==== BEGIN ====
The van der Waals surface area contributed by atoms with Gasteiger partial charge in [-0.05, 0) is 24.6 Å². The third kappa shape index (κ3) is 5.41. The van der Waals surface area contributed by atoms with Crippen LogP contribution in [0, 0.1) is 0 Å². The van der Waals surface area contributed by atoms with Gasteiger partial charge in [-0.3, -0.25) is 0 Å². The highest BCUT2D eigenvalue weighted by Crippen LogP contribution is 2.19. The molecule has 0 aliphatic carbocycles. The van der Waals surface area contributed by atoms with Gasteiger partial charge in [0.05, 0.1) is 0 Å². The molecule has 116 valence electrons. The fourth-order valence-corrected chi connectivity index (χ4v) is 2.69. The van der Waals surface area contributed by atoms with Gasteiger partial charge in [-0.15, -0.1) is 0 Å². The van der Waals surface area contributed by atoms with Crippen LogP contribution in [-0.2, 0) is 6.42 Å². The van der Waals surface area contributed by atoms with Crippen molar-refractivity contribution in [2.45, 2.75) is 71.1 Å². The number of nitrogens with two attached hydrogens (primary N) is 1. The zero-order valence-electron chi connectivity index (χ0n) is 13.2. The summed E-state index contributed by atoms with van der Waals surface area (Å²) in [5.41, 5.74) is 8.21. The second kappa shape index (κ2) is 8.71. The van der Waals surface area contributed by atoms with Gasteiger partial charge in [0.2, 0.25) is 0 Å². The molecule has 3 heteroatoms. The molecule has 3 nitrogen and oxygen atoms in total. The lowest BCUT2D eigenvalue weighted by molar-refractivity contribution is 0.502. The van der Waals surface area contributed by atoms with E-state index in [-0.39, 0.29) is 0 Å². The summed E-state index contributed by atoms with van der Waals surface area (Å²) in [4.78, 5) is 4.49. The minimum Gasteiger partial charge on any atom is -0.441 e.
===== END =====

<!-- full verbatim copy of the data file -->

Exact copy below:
The van der Waals surface area contributed by atoms with Gasteiger partial charge in [-0.05, 0) is 24.6 Å². The third kappa shape index (κ3) is 5.41. The van der Waals surface area contributed by atoms with Crippen LogP contribution in [0, 0.1) is 0 Å². The van der Waals surface area contributed by atoms with Gasteiger partial charge in [-0.3, -0.25) is 0 Å². The highest BCUT2D eigenvalue weighted by Crippen LogP contribution is 2.19. The molecule has 0 aliphatic carbocycles. The van der Waals surface area contributed by atoms with Gasteiger partial charge in [0.05, 0.1) is 0 Å². The molecule has 116 valence electrons. The fourth-order valence-corrected chi connectivity index (χ4v) is 2.69. The van der Waals surface area contributed by atoms with Gasteiger partial charge in [-0.15, -0.1) is 0 Å². The van der Waals surface area contributed by atoms with Crippen LogP contribution in [-0.2, 0) is 6.42 Å². The van der Waals surface area contributed by atoms with Crippen molar-refractivity contribution in [2.45, 2.75) is 71.1 Å². The number of nitrogens with two attached hydrogens (primary N) is 1. The zero-order valence-electron chi connectivity index (χ0n) is 13.2. The summed E-state index contributed by atoms with van der Waals surface area (Å²) in [5.41, 5.74) is 8.21. The second kappa shape index (κ2) is 8.71. The van der Waals surface area contributed by atoms with Gasteiger partial charge in [0.2, 0.25) is 0 Å². The molecule has 3 heteroatoms. The molecule has 3 nitrogen and oxygen atoms in total. The lowest BCUT2D eigenvalue weighted by molar-refractivity contribution is 0.502. The van der Waals surface area contributed by atoms with E-state index in [-0.39, 0.29) is 0 Å². The summed E-state index contributed by atoms with van der Waals surface area (Å²) in [4.78, 5) is 4.49. The minimum Gasteiger partial charge on any atom is -0.441 e.